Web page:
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Chinese, international scholars criticize double standards adopted by the West
update:March 04,2020

Photo: Liu Xin/GT
March 4,2020 -- As some Western countries and media keep attacking China's policies in its Northwest Xinjiang Uygur Autonomous Region, diplomats and scholars from China, Cameroon, Sri Lanka and Serbia shared their views at an international symposium in Geneva on Monday on counter-terrorism work not only in China but also globally, as well as on topics of how double standards adopted by some Western media have affected global efforts on anti-terrorism.
The international community should make joint efforts in counter terrorism and de-radicalization work, Minister Jiang Duan, China's permanent representative to the UN office in Geneva and other organizations in Switzerland, said at an international symposium on counter-terrorism, de-radicalization and protection of human rights in Geneva.
The symposium, which was a side event of the 43rd session of the Human Rights Council of the UN, was sponsored by the Chinese and Cameroon Missions to the UN in Geneva, the China Society of Human Rights Studies and the human rights center of Southwest University of Political Science and Law.
Using human rights topics to criticize China's counter-terrorism work in Xinjiang has become common practice for some Western countries and their media, and many other countries have had similar accusations made against them, experts said.
A five-minute-long video extracted from a documentary on Xinjiang's counter-terrorism efforts was aired at the symposium. The video showed terror attacks in Xinjiang and the casualties that resulted.
"This is not the first time for me to see the documentary," Jayanath Colombage, a scholar from Sri Lanka, told the Global Times.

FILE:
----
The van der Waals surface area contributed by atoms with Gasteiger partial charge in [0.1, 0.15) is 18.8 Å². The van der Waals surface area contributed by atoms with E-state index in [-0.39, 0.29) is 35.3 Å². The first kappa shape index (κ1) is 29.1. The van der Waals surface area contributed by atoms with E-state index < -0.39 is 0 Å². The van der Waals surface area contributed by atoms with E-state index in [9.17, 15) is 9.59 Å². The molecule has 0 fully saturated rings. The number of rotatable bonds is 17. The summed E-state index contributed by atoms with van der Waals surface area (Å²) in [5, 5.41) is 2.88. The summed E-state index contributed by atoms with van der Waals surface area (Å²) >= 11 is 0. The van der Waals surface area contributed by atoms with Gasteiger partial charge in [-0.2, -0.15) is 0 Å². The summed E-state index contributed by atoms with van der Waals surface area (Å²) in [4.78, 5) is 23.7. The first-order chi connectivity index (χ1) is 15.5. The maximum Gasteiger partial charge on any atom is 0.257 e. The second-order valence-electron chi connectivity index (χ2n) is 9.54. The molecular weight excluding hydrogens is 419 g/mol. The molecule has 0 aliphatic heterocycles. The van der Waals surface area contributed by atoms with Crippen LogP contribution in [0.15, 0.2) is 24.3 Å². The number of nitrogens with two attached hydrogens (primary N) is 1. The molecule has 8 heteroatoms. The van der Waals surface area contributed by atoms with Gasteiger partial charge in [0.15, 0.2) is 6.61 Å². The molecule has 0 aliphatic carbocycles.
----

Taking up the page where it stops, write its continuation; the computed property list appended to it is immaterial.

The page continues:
He said that he visited Xinjiang and knew what happened in this region in the past. "Innocent people, including children were killed when they were at the market or at railway stations. Terrorists did not care about these people's right to life. The Chinese government has the right to take necessary measures to protect its citizens. Now when I go to Xinjiang, I can go anywhere without worrying about being attacked by terrorists," he said.
Aside from showing the world the previous severe terrorism situation that existed in Xinjiang, Chinese scholars also analyzed the legal basis for China's anti-terrorism work.
Li Changlin, a professor from Southwest University of Political Science and Law said that China's anti-terrorism and deradicalization work in Xinjiang has legal basis.
"Thought is not action, but the expression of terrorism and extremism thoughts are actions. Extremism is not religion; therefore, there should be no freedom to believe in so-called religion under the guise of extremism," Li said.
Li noted that some terrorists and extremists have shown certain behaviors and these behaviors have exceeded the scope of religious doctrines or freedom of speech. Those who use religion as a guise to incite separatism and destroy ethnic solidarity are not practicing religion.
"Anti-terrorism and de-radicalization efforts should not target certain people, or people in certain regions. Nor can we do nothing when terrorists belong to a certain ethnic group or live in a certain region. Terrorism and extremism under any guise should not be accepted," Li said.
"The essence of terrorism is to gain political interests via extremist violent behavior and terrorists usually use political topics, economic, social, religious, historical or problems in reality to incite hatred, or to deceive and attract supporters. They usually conduct single or massive terror attacks," Li Wei, a counter-terrorism expert at the China Institute of Contemporary International Relations in Beijing, said at the symposium.
International terrorism is still rampant as is the spread of extremism. Some terrorist organizations still exist and extend their influence under the guise of religion, nationalism or even white supremacy, Li noted.
Double standards